We worked with Microsoft and Girls in Tech Inc. to bring together over 100 young students to learn about STEAM.

I created campaigns that everyone in the Los Angeles area saw.

Little did I know at the time that in order to work with the best, it wasn’t about my resume. It was about being resourceful, strategic, and resilient.

Since then, I’ve signed up for a lifetime of tackling complex problems and working with the best talent in the United States.

Most of you have had a summer internship somewhere, perhaps a startup or famous marketing agency or well-known organization or nonprofit.

Guess what? So do hundreds of people in your school. The fact that you had an internship helps, but it doesn’t necessarily help you stand out and show that you’re the best candidate.

It might get you an interview but it’s still not enough to show who you really are and what you can accomplish.

Companies are seeking folks who can come up with new things so extracurriculars or projects that show you were a key asset are always a plus.

To show real impact in marketing, you need to show that you’re up-to-date with the latest trends.

As mentioned earlier, marketing is changing every day. Own your resume – show your uniqueness, your value, and your impact.

Find a team that will empower you to learn – Teamwork makes the dream work

To maximize your satisfaction at work, find a marketing gig where collaboration is part of the culture.

Trust me, this will reduce misunderstanding. It’ll establish a well-connected community with ample opportunities for you to grow and learn from executives and other managers.

While companies that let you do your own thing will be fun and allow you to tackle new challenges, working directly with a team will provide you a lot more mentorship and guide you in the early phases of your marketing career.

During the interview process, make sure that they have open communication channels and continuously boost employee engagement.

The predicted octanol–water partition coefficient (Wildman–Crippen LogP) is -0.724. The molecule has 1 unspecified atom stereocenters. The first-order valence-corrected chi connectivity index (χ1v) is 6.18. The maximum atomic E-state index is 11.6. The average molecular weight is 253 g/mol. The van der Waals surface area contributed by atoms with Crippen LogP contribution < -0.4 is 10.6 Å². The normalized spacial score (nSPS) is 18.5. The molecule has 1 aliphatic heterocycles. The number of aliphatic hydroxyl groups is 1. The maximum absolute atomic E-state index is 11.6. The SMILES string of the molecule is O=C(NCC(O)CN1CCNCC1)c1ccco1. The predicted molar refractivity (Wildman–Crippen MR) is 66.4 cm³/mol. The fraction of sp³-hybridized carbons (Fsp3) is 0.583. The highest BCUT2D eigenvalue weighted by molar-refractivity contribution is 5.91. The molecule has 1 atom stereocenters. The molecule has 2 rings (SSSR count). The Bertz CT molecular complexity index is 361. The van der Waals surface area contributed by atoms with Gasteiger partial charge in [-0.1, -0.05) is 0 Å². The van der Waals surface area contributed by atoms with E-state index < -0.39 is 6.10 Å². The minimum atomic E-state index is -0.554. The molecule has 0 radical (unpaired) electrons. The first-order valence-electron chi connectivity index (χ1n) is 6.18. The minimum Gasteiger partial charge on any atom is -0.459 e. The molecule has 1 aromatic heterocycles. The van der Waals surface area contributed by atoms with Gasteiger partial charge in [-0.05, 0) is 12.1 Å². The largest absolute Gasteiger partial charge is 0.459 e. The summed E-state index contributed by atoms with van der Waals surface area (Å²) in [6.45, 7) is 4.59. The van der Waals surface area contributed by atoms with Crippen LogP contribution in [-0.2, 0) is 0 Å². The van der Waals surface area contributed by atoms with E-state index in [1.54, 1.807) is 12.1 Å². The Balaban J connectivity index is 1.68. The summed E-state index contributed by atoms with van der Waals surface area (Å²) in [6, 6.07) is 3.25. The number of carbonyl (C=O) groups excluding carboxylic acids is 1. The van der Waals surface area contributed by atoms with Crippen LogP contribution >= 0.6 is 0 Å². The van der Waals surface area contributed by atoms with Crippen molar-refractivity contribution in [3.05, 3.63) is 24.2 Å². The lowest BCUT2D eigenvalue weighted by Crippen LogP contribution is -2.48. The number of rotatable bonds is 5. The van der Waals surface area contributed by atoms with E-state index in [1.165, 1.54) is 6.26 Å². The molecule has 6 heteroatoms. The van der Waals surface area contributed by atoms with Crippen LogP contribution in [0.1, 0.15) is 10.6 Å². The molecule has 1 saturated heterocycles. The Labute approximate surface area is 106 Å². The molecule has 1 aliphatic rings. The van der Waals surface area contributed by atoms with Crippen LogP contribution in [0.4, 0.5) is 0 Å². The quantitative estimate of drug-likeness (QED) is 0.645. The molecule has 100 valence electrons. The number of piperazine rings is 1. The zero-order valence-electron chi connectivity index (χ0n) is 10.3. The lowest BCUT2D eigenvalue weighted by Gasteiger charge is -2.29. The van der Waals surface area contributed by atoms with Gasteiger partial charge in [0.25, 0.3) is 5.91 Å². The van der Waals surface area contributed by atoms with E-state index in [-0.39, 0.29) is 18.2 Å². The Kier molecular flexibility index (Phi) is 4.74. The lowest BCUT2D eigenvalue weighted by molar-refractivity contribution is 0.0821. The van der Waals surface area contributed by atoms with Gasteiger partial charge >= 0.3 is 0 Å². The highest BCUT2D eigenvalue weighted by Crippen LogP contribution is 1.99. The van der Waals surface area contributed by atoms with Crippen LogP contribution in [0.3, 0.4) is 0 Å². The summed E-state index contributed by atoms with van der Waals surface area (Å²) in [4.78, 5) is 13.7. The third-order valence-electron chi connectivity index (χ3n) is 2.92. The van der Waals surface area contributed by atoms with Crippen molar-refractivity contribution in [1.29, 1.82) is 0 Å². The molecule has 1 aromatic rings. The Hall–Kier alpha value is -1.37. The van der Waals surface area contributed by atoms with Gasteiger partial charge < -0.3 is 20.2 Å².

During your interview, ask your interviewer if the organization encourages everyone to regularly report their likes and dislikes.

Do they help employees feel like an integral part of the company’s grand vision? If their answer doesn’t make you happy, make sure to ask more questions to understand where they are coming from. If you completely disagree, maybe it’s not worth working for that organization.

Corporations with pre-set hierarchies make it tough for employees to give feedback or learn new skills. That’s why you need to find the best fit and balance. Read the job descriptions well and find a place where you feel comfortable.

When I worked at Startup Grind powered by Google for Entrepreneurs, the largest independent startup publication in the world inspiring and connecting 1,000,000 entrepreneurs, I immediately knew that my boss was a leader.

Since day one, he encouraged me to own projects and try new things. I could sense it during the first interview call that he was someone to trust and who would empower me to dream more.

Throughout my time at Startup Grind, I learned all things about marketing including public relations, content marketing, SEO, social media, and influencer marketing.

Crazy thing is that I learned by example and by doing my own research.

Because my team trusted me and worked with me, I was able to grow and launch the largest startup publication on Medium.

Early in anyone’s career, you’ll have multiple ideas to make your organization grow. Write them out on a list and share them with your supervisor. She’ll have feedback.

If my boss, hadn’t given me an opportunity to try this new project, I wouldn’t have grown this publication, which at this point, has been read by millions of people.

The content of the publication has now been syndicated to large media outlets including BBC, The New York Times, and more. It has even surpassed the White House’s Medium publication, which is pretty incredible.

As a marketer, I’ve been lucky to work with the smartest people on Earth. I’ve been able to work with serial entrepreneurs and New York Times Best Sellers.

But none of these collaborations would have happened if I didn’t work with a team that trust me and empower me to grow.